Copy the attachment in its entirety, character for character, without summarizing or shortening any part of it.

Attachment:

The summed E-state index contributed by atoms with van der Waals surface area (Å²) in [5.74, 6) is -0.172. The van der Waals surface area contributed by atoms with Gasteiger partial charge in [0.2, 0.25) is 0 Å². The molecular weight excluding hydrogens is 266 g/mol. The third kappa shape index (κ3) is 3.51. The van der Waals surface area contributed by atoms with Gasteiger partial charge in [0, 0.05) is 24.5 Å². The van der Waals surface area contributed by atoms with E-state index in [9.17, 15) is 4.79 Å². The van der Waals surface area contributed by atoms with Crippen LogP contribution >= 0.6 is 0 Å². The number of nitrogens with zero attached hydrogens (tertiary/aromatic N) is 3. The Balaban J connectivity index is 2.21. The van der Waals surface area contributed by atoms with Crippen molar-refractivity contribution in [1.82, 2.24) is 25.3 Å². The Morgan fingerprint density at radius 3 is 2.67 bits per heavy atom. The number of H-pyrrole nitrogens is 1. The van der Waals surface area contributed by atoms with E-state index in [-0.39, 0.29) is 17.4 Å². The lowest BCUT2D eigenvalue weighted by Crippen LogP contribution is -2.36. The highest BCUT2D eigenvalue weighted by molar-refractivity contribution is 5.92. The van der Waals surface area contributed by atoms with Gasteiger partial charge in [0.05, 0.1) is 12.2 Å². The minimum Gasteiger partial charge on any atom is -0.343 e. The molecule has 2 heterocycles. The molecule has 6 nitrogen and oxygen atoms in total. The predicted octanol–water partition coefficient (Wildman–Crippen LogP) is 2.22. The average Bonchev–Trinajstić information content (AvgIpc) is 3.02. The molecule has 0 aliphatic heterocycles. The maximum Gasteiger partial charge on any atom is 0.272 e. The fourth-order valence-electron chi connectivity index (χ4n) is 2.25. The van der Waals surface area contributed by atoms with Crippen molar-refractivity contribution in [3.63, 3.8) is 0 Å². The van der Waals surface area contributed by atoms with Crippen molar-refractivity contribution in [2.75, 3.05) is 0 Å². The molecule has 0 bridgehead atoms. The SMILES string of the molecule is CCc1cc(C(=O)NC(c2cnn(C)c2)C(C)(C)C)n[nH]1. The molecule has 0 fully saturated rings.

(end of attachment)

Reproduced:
The summed E-state index contributed by atoms with van der Waals surface area (Å²) in [5.74, 6) is -0.172. The van der Waals surface area contributed by atoms with Gasteiger partial charge in [0.2, 0.25) is 0 Å². The molecular weight excluding hydrogens is 266 g/mol. The third kappa shape index (κ3) is 3.51. The van der Waals surface area contributed by atoms with Gasteiger partial charge in [0, 0.05) is 24.5 Å². The van der Waals surface area contributed by atoms with E-state index in [9.17, 15) is 4.79 Å². The van der Waals surface area contributed by atoms with Crippen LogP contribution >= 0.6 is 0 Å². The number of nitrogens with zero attached hydrogens (tertiary/aromatic N) is 3. The Balaban J connectivity index is 2.21. The van der Waals surface area contributed by atoms with Crippen molar-refractivity contribution in [1.82, 2.24) is 25.3 Å². The Morgan fingerprint density at radius 3 is 2.67 bits per heavy atom. The number of H-pyrrole nitrogens is 1. The van der Waals surface area contributed by atoms with E-state index in [-0.39, 0.29) is 17.4 Å². The lowest BCUT2D eigenvalue weighted by Crippen LogP contribution is -2.36. The highest BCUT2D eigenvalue weighted by molar-refractivity contribution is 5.92. The van der Waals surface area contributed by atoms with Gasteiger partial charge in [0.05, 0.1) is 12.2 Å². The minimum Gasteiger partial charge on any atom is -0.343 e. The molecule has 2 heterocycles. The molecule has 6 nitrogen and oxygen atoms in total. The predicted octanol–water partition coefficient (Wildman–Crippen LogP) is 2.22. The average Bonchev–Trinajstić information content (AvgIpc) is 3.02. The molecule has 0 aliphatic heterocycles. The maximum Gasteiger partial charge on any atom is 0.272 e. The fourth-order valence-electron chi connectivity index (χ4n) is 2.25. The van der Waals surface area contributed by atoms with Crippen molar-refractivity contribution in [3.63, 3.8) is 0 Å². The van der Waals surface area contributed by atoms with Crippen molar-refractivity contribution in [2.75, 3.05) is 0 Å². The molecule has 0 bridgehead atoms. The SMILES string of the molecule is CCc1cc(C(=O)NC(c2cnn(C)c2)C(C)(C)C)n[nH]1. The molecule has 0 fully saturated rings.